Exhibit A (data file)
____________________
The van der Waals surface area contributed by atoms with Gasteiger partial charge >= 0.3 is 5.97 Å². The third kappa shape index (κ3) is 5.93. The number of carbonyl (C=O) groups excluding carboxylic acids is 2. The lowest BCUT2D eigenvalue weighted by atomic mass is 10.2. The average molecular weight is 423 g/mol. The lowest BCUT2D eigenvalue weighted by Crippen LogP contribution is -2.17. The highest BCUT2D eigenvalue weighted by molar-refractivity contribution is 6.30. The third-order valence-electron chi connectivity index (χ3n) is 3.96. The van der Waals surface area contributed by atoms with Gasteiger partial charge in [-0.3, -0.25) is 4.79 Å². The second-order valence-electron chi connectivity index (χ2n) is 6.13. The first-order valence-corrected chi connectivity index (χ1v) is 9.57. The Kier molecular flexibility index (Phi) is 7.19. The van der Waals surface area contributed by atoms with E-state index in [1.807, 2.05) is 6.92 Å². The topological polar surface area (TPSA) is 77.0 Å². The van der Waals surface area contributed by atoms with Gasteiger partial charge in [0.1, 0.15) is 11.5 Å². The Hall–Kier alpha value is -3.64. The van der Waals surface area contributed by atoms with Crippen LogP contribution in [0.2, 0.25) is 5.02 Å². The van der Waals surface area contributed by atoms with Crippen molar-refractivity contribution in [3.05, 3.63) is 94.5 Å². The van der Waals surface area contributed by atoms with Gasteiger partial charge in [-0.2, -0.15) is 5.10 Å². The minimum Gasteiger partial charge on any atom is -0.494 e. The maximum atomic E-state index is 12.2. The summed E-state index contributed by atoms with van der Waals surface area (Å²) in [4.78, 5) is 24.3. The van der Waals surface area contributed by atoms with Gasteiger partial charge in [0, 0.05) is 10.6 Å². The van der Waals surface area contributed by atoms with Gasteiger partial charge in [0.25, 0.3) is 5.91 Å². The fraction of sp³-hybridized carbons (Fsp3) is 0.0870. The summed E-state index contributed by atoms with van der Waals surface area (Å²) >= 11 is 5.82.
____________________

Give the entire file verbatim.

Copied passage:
The van der Waals surface area contributed by atoms with Gasteiger partial charge >= 0.3 is 5.97 Å². The third kappa shape index (κ3) is 5.93. The number of carbonyl (C=O) groups excluding carboxylic acids is 2. The lowest BCUT2D eigenvalue weighted by atomic mass is 10.2. The average molecular weight is 423 g/mol. The lowest BCUT2D eigenvalue weighted by Crippen LogP contribution is -2.17. The highest BCUT2D eigenvalue weighted by molar-refractivity contribution is 6.30. The third-order valence-electron chi connectivity index (χ3n) is 3.96. The van der Waals surface area contributed by atoms with Gasteiger partial charge in [-0.3, -0.25) is 4.79 Å². The second-order valence-electron chi connectivity index (χ2n) is 6.13. The first-order valence-corrected chi connectivity index (χ1v) is 9.57. The Kier molecular flexibility index (Phi) is 7.19. The van der Waals surface area contributed by atoms with E-state index in [1.807, 2.05) is 6.92 Å². The topological polar surface area (TPSA) is 77.0 Å². The van der Waals surface area contributed by atoms with Gasteiger partial charge in [0.1, 0.15) is 11.5 Å². The Hall–Kier alpha value is -3.64. The van der Waals surface area contributed by atoms with Crippen LogP contribution in [0.2, 0.25) is 5.02 Å². The van der Waals surface area contributed by atoms with Crippen molar-refractivity contribution in [3.05, 3.63) is 94.5 Å². The van der Waals surface area contributed by atoms with Gasteiger partial charge in [-0.2, -0.15) is 5.10 Å². The minimum Gasteiger partial charge on any atom is -0.494 e. The maximum atomic E-state index is 12.2. The summed E-state index contributed by atoms with van der Waals surface area (Å²) in [4.78, 5) is 24.3. The van der Waals surface area contributed by atoms with Gasteiger partial charge in [0, 0.05) is 10.6 Å². The van der Waals surface area contributed by atoms with Gasteiger partial charge in [0.25, 0.3) is 5.91 Å². The fraction of sp³-hybridized carbons (Fsp3) is 0.0870. The summed E-state index contributed by atoms with van der Waals surface area (Å²) >= 11 is 5.82.